How Will You Stand Before the Judgment Seat?
“When the Son of man arrives in his glory, and all the angels with him, then he will sit down on his glorious throne.”—MATTHEW 25:31.
1-3. What reason for optimism do we have regarding justice?
‘GUILTY OR INNOCENT?’ Many wonder as they hear reports about some court case. Judges and jury members may try to be honest, but does justice usually prevail? Have you not heard of injustice and inequities in the judicial process? Such injustice is not new, as we see in Jesus’ illustration found at Luke 18:1-8.
2 Whatever your experience with human justice, note Jesus’ conclusion: “Shall not God cause justice to be done for his chosen ones who cry out to him day and night . . . ? I tell you, He will cause justice to be done to them speedily. Nevertheless, when the Son of man arrives, will he really find the faith on the earth?”
3 Yes, Jehovah will see that his servants finally receive justice. Jesus is involved, too, especially now because we are living in “the last days” of the present wicked system. Jehovah will soon use his powerful Son to wipe wickedness off the earth. (2 Timothy 3:1; 2 Thessalonians 1:7, 8; Revelation 19:11-16) We can gain insight into Jesus’ role from one of the last illustrations he gave, often called the parable of the sheep and the goats.
4. How have we understood the timing of the parable of the sheep and the goats, but why will we give attention to the parable now? (Proverbs 4:18)
4 We have long felt that the parable depicted Jesus’ sitting down as King in 1914 and since then making judgments—everlasting life for people proving to be like sheep, permanent death for the goats. But a reconsideration of the parable points to an adjusted understanding of its timing and what it illustrates. This refinement reinforces the importance of our preaching work and the significance of people’s response. To see the basis for this deeper understanding of the parable, let us consider what the Bible shows about Jehovah and Jesus, both as Kings and as Judges.
Jehovah as the Supreme Judge
5, 6. Why is it appropriate to view Jehovah as both King and Judge?
5 Jehovah rules the universe with power over all. Having no beginning and no end, he is “King of eternity.” (1 Timothy 1:17; Psalm 90:2, 4; Revelation 15:3) He has authority to make statutes, or laws, and to enforce these. But his authority includes being a Judge. Isaiah 33:22 says: “Jehovah is our Judge, Jehovah is our Statute-giver, Jehovah is our King; he himself will save us.”
6 God’s servants have long recognized Jehovah as the Judge of cases and issues. For example, after “the Judge of all the earth” had weighed the evidence about the wickedness of Sodom and Gomorrah, he both judged that the inhabitants merited destruction and enforced that righteous judgment. (Genesis 18:20-33; Job 34:10-12) How it should reassure us to know that Jehovah is a righteous Judge who can always carry out his judgments!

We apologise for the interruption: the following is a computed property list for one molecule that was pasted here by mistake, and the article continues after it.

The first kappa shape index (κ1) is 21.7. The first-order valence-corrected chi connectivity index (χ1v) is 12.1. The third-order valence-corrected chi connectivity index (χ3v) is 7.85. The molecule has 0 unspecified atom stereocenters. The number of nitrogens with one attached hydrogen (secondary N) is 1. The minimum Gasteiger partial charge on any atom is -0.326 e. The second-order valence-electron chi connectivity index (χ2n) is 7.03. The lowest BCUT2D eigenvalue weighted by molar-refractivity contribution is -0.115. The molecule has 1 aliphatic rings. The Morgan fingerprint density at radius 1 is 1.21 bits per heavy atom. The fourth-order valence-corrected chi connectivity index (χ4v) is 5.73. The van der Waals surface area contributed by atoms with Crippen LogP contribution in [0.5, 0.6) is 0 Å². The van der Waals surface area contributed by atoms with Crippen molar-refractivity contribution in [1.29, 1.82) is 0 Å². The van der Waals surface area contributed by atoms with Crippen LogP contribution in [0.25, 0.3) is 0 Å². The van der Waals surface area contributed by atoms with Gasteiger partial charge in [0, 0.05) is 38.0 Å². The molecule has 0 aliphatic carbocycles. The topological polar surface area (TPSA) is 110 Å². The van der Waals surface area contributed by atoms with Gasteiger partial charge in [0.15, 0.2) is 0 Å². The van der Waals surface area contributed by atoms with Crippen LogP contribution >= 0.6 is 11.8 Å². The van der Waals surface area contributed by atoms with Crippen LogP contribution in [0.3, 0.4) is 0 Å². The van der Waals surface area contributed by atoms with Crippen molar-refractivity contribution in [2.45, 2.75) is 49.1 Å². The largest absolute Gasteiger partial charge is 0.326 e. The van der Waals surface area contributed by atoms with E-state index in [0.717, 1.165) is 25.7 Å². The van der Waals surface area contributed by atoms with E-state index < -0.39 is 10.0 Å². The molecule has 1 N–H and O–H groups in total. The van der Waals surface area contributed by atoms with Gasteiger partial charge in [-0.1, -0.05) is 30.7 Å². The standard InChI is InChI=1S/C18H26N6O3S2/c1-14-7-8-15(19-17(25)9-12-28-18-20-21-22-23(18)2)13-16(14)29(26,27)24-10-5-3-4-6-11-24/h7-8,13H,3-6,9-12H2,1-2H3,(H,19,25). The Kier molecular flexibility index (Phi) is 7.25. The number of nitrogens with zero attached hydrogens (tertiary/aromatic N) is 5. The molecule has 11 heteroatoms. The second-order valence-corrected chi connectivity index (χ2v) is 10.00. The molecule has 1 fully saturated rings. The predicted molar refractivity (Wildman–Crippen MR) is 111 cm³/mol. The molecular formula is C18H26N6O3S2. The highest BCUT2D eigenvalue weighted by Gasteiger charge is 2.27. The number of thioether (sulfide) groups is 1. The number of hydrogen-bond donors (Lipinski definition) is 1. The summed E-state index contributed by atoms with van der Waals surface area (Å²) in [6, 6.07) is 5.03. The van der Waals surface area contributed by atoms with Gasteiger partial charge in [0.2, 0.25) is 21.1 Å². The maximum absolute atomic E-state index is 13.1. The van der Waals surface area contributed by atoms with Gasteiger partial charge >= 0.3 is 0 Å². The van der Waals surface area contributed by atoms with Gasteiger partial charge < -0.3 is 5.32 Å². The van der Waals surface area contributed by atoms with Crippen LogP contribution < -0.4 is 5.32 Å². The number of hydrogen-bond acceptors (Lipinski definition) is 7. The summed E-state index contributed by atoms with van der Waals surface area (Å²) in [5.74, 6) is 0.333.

7. How did Jehovah act as Judge in dealing with Israel?
7 In ancient Israel, Jehovah sometimes rendered judgment directly. Would you not have been comforted back then to know that a perfect Judge was deciding matters? (Leviticus 24:10-16; Numbers 15:32-36; 27:1-11) God also provided “judicial decisions” that were altogether good as standards for judging. (Leviticus 25:18, 19; Nehemiah 9:13; Psalm 19:9, 10; 119:7, 75, 164; 147:19, 20) He is “Judge of all the earth,” so all of us are affected.—Hebrews 12:23.
8. What relevant vision did Daniel have?
8 We have “eyewitness” testimony bearing on this matter. The prophet Daniel was given a vision of ferocious beasts that stood for governments or empires. (Daniel 7:1-8, 17) He added: “There were thrones placed and the Ancient of Days sat down. His clothing was white just like snow.” (Daniel 7:9) Note that Daniel saw thrones “and the Ancient of Days [Jehovah] sat down.” Ask yourself, ‘Was Daniel here witnessing God’s becoming King?’
9. What is one meaning of ‘sitting down’ on a throne? Give examples.
9 Well, when we read that someone “sat down” on a throne, we might think of his becoming a king, for the Bible sometimes uses such language. For example: “When [Zimri] began to reign, as soon as he sat down upon his throne, he . . .” (1 Kings 16:11; 2 Kings 10:30; 15:12; Jeremiah 33:17) A Messianic prophecy said: “He must sit down and rule on his throne.” Hence, to ‘sit on a throne’ can mean to become king. (Zechariah 6:12, 13) Jehovah is described as a King who sits on a throne. (1 Kings 22:19; Isaiah 6:1; Revelation 4:1-3) He is “King of eternity.” Yet, as he asserted a new aspect of sovereignty, he could be said to have become King, as if sitting down on his throne anew.—1 Chronicles 16:1, 31; Isaiah 52:7; Revelation 11:15-17; 15:3; 19:1, 2, 6.
10. What was a prime function of Israelite kings? Illustrate.
10 But here is a key point: A prime function of ancient kings was that of hearing cases and rendering judgments. (Proverbs 29:14) Recall Solomon’s wise judgment when two women claimed the same baby. (1 Kings 3:16-28; 2 Chronicles 9:8) One of his governmental buildings was “the Porch of the Throne where he would do judging,” also called “the porch of judgment.” (1 Kings 7:7) Jerusalem was described as the place where “the thrones for judgment have been sitting.” (Psalm 122:5) Clearly, ‘sitting down on a throne’ can also mean exercising judicial authority.—Exodus 18:13; Proverbs 20:8.